By Maurie Cashman
Stay incentives are underutilized as a vehicle to combine performance incentives to grow the value of a company with an incentive for key employees not to leave. I was asked by a colleague this week for some advice on the types of plans that were available. There are three principal types of plans that are typically used in some form. Letâ€™s examine each briefly.
LT Bonus Plans. A Long-Term bonus plan is typically a cash or stock-based plan with an element that handcuffs the employee to the company, such as a vesting schedule. These plans are sometimes referred to as â€œGolden Handcuffâ€ plans. In essence, the employee is granted a bonus â€“ usually cash, stock or a stock option. The rights to all or part of this bonus are restricted however for a vesting period before the employee can gain access to these assets. Until then, they remain assets of the company. Sometimes part of the benefit vests immediately while part vests over time.
There are as many vesting schedule plans as you can conjure up and none is right or wrong. It is critical that you tailor the vesting schedule to the purpose for which you are setting up the plan. In order for this to be done correctly, you must have a solid plan for your business transition and for why you are putting the plan together in the first place. Without these two elements you risk putting a plan in place that may cost you a significant amount without accomplishing what you had set out to do.
Insurance-Based Plans. These plans can provide LT incentives for employees. By placing a permanent life insurance plan in place that becomes the property of the employee at some point you can accomplish two things:
- Provide an incentive for the employee to stay with the company for the long-term and;
- Provide an insurance benefit for the company in case the key employee is incapacitate in some way.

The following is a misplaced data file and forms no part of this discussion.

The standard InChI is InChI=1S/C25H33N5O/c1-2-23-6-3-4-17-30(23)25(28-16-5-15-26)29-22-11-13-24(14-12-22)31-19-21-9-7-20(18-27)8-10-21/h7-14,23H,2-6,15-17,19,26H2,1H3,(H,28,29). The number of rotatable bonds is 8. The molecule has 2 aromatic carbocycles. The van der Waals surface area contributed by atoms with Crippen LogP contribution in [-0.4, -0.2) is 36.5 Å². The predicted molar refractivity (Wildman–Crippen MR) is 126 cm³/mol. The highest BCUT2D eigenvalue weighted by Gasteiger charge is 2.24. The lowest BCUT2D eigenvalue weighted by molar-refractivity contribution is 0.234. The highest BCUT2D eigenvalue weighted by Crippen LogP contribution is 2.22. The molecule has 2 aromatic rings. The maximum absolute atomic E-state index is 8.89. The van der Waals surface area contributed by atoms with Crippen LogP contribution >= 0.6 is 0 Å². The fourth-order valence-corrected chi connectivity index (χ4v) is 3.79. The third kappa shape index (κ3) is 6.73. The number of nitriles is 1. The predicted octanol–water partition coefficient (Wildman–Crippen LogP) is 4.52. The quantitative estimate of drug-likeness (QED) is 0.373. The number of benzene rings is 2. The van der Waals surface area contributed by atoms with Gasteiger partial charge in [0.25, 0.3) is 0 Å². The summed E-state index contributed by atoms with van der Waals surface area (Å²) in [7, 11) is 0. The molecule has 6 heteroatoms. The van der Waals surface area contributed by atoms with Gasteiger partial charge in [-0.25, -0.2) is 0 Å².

ST Stay Plans. These are often implemented for key employees when you are putting your business up for sale. These are somewhat less common and I have been involved in negotiating very effective plans. The concept here is to put in place a cash incentive for your very key employees whom you need to be involved in the successful sale of your company to a third party. Often-times buyers will wish to speak with these key employees to both understand the operations of the company and to learn more about the capabilities of the individuals.
This is the most underutilized type of stay incentive. Owners make the mistake that they can keep the sale of their business confidential and that the key employees will remain loyal even if they find out. Neither is likely to be the case and part of your transition plan should be to consider providing a say incentive to certain employees whom you will need to be in place when a buyer comes to your door.
These agreements are often tied into non-compete and confidentiality agreements and can be an effective way to get a non-compete in place if they havenâ€™t had one in the past and an inducement is needed to get employees to sign. Vesting is often tied into compliance with these agreements.
It is important that you have good legal representation when crafting one of these agreements. They come under the jurisdiction of Section 409(A) of the IRS code for non-qualified compensation and also 101(j) for company-owned life insurance. My colleague was having problems finding an attorney who even knew what she was talking about. These stay incentives exist, they are effective and they may become the difference between a successful ownership transition and one that can turn into a nightmare. Be sure you have a qualified and experienced team of advisors to guide you through this important planning process.
Â© 2016 Aspen Grove Investments, Inc.